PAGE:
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Farm Exports Good But Clouds On The Horizon

9 March 2001

Farm Exports Good For Now But Clouds On The Horizon

Exporters will continue to do well in the next few months but clouds are on the horizon as the slowdown in the United States economy impacts, according to the latest issue of Agribiz, WestpacTrust’s economic newsletter for the agricultural sector.

WestpacTrust says that international commodity prices are expected to fall as the slowdown in the US economy flows through to the global economy. Despite the global slowdown, export volumes should continue to rise, driven by natural primary volume growth and supported by a competitive exchange rate.

“Although the US slowdown will eventually impact on New Zealand, this will take more than six months to be felt here,” said WestpacTrust chief economist Adrian Orr. “In the interim, we anticipate exporters will continue to do well and the domestic economy to gain momentum, in part assisted by lower interest rates.”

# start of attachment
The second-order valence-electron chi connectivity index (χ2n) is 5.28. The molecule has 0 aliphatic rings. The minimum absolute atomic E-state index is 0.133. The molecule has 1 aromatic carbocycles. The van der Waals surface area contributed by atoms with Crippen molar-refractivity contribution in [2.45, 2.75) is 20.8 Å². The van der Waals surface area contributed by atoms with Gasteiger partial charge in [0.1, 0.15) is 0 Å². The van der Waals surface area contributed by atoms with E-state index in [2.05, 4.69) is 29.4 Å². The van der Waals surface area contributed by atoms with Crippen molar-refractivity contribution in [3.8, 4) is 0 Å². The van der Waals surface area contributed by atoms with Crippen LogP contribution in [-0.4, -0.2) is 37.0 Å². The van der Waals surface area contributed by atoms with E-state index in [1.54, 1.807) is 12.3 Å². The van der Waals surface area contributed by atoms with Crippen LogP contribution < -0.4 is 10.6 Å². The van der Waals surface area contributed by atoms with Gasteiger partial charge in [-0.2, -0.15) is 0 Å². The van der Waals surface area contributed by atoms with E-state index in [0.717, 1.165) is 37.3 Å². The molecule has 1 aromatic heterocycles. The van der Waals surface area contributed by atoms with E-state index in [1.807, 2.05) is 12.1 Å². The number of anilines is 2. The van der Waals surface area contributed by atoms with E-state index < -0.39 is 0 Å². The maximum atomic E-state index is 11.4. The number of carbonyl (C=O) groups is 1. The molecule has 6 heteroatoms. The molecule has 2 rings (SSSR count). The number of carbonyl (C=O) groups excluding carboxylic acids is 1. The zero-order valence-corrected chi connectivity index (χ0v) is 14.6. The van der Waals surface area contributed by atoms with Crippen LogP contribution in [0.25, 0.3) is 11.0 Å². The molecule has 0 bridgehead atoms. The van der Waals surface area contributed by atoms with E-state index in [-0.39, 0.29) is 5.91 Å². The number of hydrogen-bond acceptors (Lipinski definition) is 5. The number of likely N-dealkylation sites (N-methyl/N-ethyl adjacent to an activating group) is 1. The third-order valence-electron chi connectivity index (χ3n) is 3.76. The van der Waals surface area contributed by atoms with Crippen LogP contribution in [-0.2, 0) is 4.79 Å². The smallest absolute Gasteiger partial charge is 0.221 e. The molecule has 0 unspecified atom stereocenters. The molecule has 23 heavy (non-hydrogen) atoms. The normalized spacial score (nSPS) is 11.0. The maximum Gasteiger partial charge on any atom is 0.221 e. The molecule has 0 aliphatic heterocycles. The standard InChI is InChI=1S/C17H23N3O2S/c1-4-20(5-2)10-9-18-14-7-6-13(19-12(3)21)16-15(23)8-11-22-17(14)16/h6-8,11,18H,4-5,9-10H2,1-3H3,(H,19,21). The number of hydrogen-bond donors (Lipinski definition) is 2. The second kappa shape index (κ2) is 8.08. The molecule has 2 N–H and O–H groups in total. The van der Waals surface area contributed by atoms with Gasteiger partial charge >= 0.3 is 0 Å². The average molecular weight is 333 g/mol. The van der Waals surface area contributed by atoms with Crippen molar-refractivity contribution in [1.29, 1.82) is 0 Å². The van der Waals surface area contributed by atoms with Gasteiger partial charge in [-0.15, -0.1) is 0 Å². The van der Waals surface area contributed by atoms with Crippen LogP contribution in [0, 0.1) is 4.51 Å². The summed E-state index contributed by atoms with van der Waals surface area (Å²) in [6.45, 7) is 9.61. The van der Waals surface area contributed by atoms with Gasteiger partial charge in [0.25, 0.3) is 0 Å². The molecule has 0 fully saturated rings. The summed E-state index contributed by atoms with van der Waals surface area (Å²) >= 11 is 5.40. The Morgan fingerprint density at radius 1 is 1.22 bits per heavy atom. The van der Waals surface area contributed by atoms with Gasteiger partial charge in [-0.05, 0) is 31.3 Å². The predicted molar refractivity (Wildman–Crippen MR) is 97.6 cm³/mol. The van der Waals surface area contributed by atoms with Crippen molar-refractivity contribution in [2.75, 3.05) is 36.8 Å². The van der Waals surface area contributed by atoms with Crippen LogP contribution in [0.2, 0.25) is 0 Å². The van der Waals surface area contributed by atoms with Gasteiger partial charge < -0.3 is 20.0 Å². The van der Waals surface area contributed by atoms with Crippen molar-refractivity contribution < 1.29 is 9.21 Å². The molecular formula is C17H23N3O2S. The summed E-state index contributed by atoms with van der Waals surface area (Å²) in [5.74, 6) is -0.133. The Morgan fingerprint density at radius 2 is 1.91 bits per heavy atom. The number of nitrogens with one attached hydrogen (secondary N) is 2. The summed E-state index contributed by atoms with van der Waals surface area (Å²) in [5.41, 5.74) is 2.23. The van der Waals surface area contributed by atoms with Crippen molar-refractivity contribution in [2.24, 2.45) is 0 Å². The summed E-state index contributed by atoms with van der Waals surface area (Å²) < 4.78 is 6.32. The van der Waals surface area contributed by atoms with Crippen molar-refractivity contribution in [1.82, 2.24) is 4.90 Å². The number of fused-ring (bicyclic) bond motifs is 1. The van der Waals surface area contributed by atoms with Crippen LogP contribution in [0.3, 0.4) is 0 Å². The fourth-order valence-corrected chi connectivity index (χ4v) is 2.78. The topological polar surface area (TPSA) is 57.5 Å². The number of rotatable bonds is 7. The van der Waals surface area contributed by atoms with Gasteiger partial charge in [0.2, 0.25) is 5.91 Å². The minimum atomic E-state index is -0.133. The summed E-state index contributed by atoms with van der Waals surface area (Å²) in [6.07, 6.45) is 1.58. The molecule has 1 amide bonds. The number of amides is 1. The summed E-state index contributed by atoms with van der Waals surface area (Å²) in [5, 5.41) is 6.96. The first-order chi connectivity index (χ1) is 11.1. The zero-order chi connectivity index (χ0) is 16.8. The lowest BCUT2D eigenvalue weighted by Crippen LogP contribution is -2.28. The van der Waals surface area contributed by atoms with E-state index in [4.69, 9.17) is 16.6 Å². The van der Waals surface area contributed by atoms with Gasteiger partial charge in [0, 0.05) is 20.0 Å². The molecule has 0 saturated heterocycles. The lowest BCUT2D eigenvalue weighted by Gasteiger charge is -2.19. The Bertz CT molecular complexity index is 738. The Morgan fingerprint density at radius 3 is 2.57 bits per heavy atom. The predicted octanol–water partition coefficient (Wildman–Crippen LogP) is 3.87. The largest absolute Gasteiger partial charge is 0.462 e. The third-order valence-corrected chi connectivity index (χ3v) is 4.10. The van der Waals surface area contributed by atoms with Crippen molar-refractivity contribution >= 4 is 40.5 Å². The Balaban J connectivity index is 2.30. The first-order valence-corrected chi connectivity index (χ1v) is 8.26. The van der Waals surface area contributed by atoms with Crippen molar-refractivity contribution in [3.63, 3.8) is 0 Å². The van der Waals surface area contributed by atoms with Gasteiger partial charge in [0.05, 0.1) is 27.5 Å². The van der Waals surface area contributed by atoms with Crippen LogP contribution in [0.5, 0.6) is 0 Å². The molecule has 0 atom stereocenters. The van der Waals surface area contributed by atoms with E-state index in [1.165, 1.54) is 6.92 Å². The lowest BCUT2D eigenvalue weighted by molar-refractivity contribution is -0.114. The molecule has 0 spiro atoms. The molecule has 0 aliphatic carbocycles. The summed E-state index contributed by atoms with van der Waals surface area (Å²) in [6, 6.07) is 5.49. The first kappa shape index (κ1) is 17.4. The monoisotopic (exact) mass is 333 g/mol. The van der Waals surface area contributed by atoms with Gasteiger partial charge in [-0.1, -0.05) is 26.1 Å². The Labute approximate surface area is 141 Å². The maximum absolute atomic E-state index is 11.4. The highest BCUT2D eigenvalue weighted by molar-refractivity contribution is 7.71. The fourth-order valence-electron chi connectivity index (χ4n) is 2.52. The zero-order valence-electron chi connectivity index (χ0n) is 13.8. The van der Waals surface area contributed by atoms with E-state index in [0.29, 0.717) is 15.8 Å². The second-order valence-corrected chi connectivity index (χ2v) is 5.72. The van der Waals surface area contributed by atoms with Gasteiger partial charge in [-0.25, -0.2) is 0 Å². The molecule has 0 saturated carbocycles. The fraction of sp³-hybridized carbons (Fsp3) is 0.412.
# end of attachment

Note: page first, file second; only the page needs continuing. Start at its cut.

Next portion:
WestpacTrust is still predicting that the New Zealand economy will grow about 3% this year as the domestic economy picks up.

“The US slowdown and lower international interest rates have provided scope for interest rate reductions in New Zealand,” Mr Orr said. “As New Zealand's export growth slows, we anticipate the Reserve Bank will cut interest rates in May.”

Mr Orr said the year 2000 ended on a high note for New Zealand, with a series of positive economic data being released. As expected, the bulk of the economic growth was generated by the primary sector, with a flow on into processing and manufacturing.

“The year 2000 will be remembered as a vintage year for rural-based businesses in New Zealand. Farmers will have been praising a season that was about as good as it gets down on the farm,” said Mr Orr. “A return to ‘normal’ weather patterns following two seasons of drought, and an Asian economy rebounding from its various financial crises provided stimulus to both supply and demand. Added to this was a very competitive dollar that defied the pundits. Consequently, production, prices and profits grew strongly through late 1999 and 2000.

“The upcoming season also promises to be another profitable one, although it will not be as universally terrific. Risks exist with regard to the international community that could have significant effects at the farm gate in New Zealand. In particular, growth in the United States economy has slowed dramatically. This means less US demand for products, and potentially weaker commodity prices,” he said.


For further information, please contact: Adrian Orr WestpacTrust Chief Economist 04 4708250

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